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Home The News News More than 2,000 convictions overturned

More than 2,000 convictions overturned

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Vice President Chen Chien-jen, center, other officials and special guests attend a ceremony in Taipei on Jan. 30 to mark the Transitional Justice Commission’s first overturning of White Terror era political prisoners’ convictions.
Photo: Chen Yu-fu, Taipei Times

The Transitional Justice Commission yesterday overturned the guilty convictions of 2,006 political victims of the White Terror and authoritarian eras, including former vice president Annette Lu (呂秀蓮) and Presidential Office Secretary-General Chen Chu (陳菊).

Former Examination Yuan president Yao Chia-wen (姚嘉文), former Democratic Progressive Party (DPP) chairman Huang Hsin-chieh (黃信介) and activist Shih Ming-te (施明德) were also part of a fourth group of people to be exonerated by the commission.

Lu, Chen Chu, Yao, Huang and Shih had been on the staff of Formosa Magazine (美麗島).

The list also includes former Free China (自由中國) magazine staff members Lei Chen (雷震), Ma Chih-su (馬之驌), Fu Cheng (傅正) and Liu Tzu-ying (劉子英).

Chiang Kai-shek (蔣介石) had ordered that Lei should be imprisoned for no less than 10 years, the commission said.

While the two magazines were published at different periods of the post-World War II democracy movement, they adopted a similar approach: founding a magazine to discuss Taiwanese politics and promote democracy by bringing together a specific community, the commission said.

Using the magazines as a starting point, staff at the two publications worked toward forming a political group or party and putting democratic ideals into practice, it said.

They encountered political suppression, giving rise to some of the most notable cases of the authoritarian era, the commission said.

As early as the 1950s, Free China dared to criticize the government, it said.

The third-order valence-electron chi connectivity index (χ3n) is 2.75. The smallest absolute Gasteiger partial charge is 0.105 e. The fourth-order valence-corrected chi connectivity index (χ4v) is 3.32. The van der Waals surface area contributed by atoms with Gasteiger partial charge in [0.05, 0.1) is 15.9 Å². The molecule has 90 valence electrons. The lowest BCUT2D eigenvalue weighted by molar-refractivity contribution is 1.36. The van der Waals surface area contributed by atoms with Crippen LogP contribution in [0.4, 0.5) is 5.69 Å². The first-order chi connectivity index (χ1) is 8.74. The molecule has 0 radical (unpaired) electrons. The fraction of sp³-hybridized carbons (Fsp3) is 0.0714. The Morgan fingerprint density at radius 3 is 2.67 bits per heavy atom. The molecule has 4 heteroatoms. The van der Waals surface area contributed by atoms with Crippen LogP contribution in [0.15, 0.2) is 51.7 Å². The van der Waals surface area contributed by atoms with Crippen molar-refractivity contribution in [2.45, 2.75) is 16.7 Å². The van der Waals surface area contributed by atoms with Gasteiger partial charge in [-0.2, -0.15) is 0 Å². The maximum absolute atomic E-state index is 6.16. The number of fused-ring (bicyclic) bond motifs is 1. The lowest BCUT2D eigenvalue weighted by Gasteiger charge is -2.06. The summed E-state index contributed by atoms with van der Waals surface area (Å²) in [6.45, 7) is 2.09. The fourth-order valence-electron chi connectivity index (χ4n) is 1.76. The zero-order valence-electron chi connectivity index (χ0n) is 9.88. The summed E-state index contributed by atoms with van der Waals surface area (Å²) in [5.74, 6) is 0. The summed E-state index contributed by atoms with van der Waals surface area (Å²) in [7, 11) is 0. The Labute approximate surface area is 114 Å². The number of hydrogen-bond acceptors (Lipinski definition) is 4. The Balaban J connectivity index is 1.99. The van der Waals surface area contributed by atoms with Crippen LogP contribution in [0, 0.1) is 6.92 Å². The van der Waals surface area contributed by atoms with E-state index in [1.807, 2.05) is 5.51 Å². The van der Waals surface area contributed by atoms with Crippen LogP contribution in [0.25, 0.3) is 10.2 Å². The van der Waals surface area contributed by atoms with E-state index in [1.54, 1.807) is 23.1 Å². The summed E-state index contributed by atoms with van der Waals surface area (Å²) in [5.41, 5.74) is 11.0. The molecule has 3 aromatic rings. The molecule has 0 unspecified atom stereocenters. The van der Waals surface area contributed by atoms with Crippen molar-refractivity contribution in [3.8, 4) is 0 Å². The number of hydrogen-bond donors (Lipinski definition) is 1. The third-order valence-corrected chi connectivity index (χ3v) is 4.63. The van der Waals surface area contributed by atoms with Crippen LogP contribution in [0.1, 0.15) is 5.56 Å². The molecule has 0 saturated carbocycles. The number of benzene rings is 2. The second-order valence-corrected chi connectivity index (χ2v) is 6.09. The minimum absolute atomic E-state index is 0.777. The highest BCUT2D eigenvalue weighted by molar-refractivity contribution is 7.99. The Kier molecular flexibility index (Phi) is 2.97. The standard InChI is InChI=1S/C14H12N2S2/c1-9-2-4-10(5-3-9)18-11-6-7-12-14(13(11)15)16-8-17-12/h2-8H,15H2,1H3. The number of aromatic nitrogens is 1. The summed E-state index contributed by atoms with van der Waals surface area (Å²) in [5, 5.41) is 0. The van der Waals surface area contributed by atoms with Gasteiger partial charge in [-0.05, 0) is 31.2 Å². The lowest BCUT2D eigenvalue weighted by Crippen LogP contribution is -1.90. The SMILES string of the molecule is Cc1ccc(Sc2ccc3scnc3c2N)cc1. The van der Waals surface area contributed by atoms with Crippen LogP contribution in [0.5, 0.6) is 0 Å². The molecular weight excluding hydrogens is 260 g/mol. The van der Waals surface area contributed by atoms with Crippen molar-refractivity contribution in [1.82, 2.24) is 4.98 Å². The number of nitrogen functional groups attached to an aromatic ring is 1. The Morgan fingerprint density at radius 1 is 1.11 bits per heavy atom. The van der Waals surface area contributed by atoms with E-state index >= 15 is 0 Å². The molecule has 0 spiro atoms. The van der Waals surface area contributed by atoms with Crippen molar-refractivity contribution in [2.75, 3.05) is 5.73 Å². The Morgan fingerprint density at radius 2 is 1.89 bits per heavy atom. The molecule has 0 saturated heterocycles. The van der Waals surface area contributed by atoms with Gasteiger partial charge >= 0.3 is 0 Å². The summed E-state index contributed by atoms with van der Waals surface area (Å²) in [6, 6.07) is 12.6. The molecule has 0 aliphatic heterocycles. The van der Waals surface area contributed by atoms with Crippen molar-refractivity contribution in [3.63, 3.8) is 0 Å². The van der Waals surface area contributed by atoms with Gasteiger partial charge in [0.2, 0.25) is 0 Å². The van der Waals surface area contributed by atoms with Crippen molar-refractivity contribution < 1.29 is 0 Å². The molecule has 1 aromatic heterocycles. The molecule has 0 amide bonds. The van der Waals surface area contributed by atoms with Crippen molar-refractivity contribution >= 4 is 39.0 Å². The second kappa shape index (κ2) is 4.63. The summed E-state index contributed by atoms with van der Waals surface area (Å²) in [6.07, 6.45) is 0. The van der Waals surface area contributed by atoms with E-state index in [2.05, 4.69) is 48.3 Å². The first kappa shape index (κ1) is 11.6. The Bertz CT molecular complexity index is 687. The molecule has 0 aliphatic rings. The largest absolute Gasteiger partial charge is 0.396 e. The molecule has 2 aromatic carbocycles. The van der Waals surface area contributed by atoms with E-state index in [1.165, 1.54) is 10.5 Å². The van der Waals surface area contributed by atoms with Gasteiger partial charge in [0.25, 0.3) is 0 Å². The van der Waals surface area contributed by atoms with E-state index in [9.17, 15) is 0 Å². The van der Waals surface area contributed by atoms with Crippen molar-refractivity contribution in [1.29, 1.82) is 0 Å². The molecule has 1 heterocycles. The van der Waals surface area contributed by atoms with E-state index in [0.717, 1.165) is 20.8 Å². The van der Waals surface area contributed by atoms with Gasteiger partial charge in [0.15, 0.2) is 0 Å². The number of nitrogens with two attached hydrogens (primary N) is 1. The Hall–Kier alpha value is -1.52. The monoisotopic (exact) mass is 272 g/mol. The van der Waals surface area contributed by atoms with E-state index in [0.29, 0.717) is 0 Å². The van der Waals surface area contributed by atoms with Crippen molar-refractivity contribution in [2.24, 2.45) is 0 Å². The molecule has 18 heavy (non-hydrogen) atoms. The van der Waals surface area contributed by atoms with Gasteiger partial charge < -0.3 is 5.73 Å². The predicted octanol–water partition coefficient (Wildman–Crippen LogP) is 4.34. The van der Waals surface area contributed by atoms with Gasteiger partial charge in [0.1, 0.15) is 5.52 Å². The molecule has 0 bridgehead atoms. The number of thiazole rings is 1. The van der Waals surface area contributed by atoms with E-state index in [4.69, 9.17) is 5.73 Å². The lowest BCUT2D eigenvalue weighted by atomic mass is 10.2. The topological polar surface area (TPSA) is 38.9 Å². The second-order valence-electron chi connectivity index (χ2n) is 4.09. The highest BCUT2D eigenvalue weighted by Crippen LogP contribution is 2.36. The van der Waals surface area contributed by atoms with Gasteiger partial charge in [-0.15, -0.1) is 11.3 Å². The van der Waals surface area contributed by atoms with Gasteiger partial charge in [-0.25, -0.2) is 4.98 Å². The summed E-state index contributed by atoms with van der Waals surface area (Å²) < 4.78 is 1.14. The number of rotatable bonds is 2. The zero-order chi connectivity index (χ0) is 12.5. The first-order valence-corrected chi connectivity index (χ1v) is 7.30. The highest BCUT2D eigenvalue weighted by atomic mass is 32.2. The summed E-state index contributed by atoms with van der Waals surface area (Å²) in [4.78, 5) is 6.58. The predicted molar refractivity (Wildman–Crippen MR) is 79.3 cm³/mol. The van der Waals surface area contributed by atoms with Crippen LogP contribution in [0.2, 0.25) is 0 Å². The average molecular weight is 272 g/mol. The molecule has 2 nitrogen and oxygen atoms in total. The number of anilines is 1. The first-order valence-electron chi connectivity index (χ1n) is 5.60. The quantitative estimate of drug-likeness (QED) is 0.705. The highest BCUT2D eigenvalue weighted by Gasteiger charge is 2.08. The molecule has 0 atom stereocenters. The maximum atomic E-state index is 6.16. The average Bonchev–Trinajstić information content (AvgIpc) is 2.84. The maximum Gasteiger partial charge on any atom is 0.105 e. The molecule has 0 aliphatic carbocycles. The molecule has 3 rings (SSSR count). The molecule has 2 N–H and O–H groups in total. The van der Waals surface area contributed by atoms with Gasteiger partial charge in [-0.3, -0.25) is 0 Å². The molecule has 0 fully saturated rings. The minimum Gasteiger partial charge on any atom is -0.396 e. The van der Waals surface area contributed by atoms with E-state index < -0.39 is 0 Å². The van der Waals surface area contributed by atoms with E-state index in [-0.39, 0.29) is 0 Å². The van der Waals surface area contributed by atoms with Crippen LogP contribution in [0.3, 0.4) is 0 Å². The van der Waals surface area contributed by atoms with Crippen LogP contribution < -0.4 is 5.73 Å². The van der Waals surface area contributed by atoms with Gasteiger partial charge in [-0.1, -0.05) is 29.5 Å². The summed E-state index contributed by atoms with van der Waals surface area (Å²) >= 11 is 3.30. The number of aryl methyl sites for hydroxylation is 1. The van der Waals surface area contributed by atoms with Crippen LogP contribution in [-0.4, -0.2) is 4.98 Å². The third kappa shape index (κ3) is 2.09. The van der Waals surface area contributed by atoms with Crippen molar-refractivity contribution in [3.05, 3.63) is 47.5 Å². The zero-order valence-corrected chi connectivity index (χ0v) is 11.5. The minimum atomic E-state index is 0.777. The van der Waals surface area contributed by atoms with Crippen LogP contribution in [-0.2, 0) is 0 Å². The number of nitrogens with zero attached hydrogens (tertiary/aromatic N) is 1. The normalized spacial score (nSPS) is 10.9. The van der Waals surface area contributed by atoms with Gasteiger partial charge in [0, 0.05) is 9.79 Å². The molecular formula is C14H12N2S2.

In 1979, when Formosa Magazine was founded, a new wave of democracy advocates had emerged in Taiwan, but the government was still intolerant of social movements, it said.

Although their paths differed due to differences in their historical backgrounds, both magazines expressed the universality of the pursuit of human rights and democracy, it added.

The commission is to officially release the third and fourth lists of political victims to be exonerated at a ceremony at the Sheraton Grand Taipei Hotel on July 7.

The ceremony, to be called Intergenerational Witness (跨世代見證), carries multiple meanings and significance, the commission said.

By displaying the lists of political victims, it seeks to remove the stigma that victims and their families have been carrying for years, it said.

The commission also hopes that the revelation of the victims’ different narratives would let family members across generations witness together the traumatic events of the past and to, once again, emphasize to the public the urgency and necessity of the collective project of transitional justice, it said.

Many of the victims who were exonerated, such as Kuo Chen-chun (郭振純), Chen Hsin-chi (陳新吉) and Chen Chin-sheng (陳欽生), serve as volunteer guides at the National Human Rights Museum, which opened in New Taipei City in May last year, it said.

Kuo, Chen Hsin-chi and Chen Chin-sheng were convicted in the 1950s, 1960s and 1970s respectively, it said.

Kuo and Chen Hsin-chi dedicated themselves to passing on history to young students up until their deaths last year and earlier this month respectively, it said.

The commission said that 1,999 victims were exonerated under Article 6, Paragraph 3, Item 1 of the Act on Promoting Transitional Justice (促進轉型正義條例) and seven were exonerated under Article 6, Paragraph 1, Item 2 of the same act.


Source: Taipei Times - 2019/05/31



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Newsflash


Former president Chen Shui-bian waves as he arrives at the Taiwan High Court in Taipei on Aug. 26, 2011.
Photo: AFP

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